In 1950, Tokyo Telecommunications Engineering Corporation (the predecessor to Sony) launched Japan's first tape recorder, the "G type." That was 60 years ago. Although vinyl records were commonplace at the time, making recordings oneself was unheard of. Very few people had any idea what "recording" meant or what a tape recorder could do. Having launched Japan's first tape recorder, Sony then faced the challenge of educating consumers about the value of this product so that it would sell.
That prompted Sony founder Akio Morita to write a book entitled "Magnetic Tape Recording---What's a tape corder?" ('tape corders' being the term used at the time). The first edition was published in August 1950, and in it Morita had this to say:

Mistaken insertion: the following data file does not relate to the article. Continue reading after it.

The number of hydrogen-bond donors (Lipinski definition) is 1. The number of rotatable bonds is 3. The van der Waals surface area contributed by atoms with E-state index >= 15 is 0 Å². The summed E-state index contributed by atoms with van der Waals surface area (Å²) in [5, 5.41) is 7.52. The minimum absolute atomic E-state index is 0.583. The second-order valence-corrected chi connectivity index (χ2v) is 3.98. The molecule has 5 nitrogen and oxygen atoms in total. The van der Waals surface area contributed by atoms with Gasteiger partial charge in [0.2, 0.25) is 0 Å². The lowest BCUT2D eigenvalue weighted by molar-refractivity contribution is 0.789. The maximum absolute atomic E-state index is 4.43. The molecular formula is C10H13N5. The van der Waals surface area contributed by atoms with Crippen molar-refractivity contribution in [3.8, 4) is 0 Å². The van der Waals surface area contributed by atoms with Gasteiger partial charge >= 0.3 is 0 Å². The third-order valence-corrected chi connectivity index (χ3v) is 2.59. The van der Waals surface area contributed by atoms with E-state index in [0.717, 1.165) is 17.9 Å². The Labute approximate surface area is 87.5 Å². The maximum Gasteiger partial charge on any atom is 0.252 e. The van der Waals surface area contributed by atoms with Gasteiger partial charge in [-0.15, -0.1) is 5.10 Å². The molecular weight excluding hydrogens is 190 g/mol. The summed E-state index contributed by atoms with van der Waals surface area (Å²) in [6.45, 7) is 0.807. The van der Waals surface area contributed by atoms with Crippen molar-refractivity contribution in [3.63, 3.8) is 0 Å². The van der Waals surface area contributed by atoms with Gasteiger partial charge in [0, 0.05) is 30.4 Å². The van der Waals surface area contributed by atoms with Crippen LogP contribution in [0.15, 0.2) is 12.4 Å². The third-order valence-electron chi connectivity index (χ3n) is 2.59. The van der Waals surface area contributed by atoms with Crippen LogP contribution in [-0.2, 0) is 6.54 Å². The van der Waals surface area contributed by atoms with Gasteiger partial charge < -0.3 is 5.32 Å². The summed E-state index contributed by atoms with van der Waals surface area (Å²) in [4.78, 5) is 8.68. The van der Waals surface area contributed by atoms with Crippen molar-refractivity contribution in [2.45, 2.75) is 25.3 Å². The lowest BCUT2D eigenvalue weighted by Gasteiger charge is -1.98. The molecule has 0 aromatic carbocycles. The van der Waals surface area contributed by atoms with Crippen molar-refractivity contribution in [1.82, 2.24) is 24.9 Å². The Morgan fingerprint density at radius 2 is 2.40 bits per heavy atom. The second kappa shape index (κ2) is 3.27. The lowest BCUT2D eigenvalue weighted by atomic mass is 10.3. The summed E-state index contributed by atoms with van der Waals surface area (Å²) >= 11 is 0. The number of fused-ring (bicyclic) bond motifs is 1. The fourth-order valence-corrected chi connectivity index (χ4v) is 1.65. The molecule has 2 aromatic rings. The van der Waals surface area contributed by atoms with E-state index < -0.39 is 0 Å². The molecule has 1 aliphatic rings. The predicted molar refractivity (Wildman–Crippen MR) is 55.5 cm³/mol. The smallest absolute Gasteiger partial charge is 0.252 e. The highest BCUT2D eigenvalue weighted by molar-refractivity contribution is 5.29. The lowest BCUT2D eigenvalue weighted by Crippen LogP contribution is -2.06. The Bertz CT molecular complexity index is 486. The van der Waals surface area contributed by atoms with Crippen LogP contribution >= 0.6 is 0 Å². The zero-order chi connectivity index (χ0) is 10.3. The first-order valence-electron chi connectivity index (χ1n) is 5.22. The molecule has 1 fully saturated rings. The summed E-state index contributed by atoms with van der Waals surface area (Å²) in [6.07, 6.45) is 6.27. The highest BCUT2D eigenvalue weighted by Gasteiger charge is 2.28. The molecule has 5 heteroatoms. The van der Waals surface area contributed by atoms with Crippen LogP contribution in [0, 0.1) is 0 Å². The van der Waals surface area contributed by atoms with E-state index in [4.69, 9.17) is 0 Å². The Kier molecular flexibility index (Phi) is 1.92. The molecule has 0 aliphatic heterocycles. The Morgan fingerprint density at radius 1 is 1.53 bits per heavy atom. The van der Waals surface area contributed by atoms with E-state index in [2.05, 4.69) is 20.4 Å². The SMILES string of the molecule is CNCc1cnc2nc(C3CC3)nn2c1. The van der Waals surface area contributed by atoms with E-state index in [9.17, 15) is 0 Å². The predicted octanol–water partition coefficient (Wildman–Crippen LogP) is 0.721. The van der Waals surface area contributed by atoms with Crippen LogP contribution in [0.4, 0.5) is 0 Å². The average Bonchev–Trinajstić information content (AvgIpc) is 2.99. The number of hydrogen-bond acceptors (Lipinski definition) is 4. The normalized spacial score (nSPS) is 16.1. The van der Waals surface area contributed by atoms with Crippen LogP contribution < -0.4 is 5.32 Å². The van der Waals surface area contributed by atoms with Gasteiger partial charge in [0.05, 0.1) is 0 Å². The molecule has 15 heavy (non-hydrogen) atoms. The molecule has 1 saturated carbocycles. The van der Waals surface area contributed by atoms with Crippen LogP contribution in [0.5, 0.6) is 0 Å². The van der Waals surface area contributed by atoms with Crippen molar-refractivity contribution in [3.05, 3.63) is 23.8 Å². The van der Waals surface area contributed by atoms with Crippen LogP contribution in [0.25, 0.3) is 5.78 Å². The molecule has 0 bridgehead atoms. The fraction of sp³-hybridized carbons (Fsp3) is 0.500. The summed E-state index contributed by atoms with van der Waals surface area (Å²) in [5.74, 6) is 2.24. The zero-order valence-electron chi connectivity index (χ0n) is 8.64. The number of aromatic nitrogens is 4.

"Before tape corders were invented, 'recording' was something very remote from our daily lives. Previously it required special, complex technology and was very expensive. Now, however, with Sony's new tape corder, recordings can be made quickly, cheaply and accurately by anyone anywhere anytime."
He went on to give a clear account of the tape corder's history, its mechanisms and various uses.
"When you open a personal photograph album, you experience an enjoyable visual record of memories in the form of countless photographs. Similarly, by using a tape corder, you leave an audio record of your daily life and work in the form of audio recordings that you can listen to…Just as photographs are now an inseparable part of our daily lives, audio 'recordings' will likewise become essential as well."
Recording media subsequently evolved from the open-reel to cassette tapes, then from tapes to discs and flash memory. Today's devices are equipped with various recording features. Sure enough, we now live in an era where being able to record things is not only normal but also an essential part of our lives, just as Morita predicted.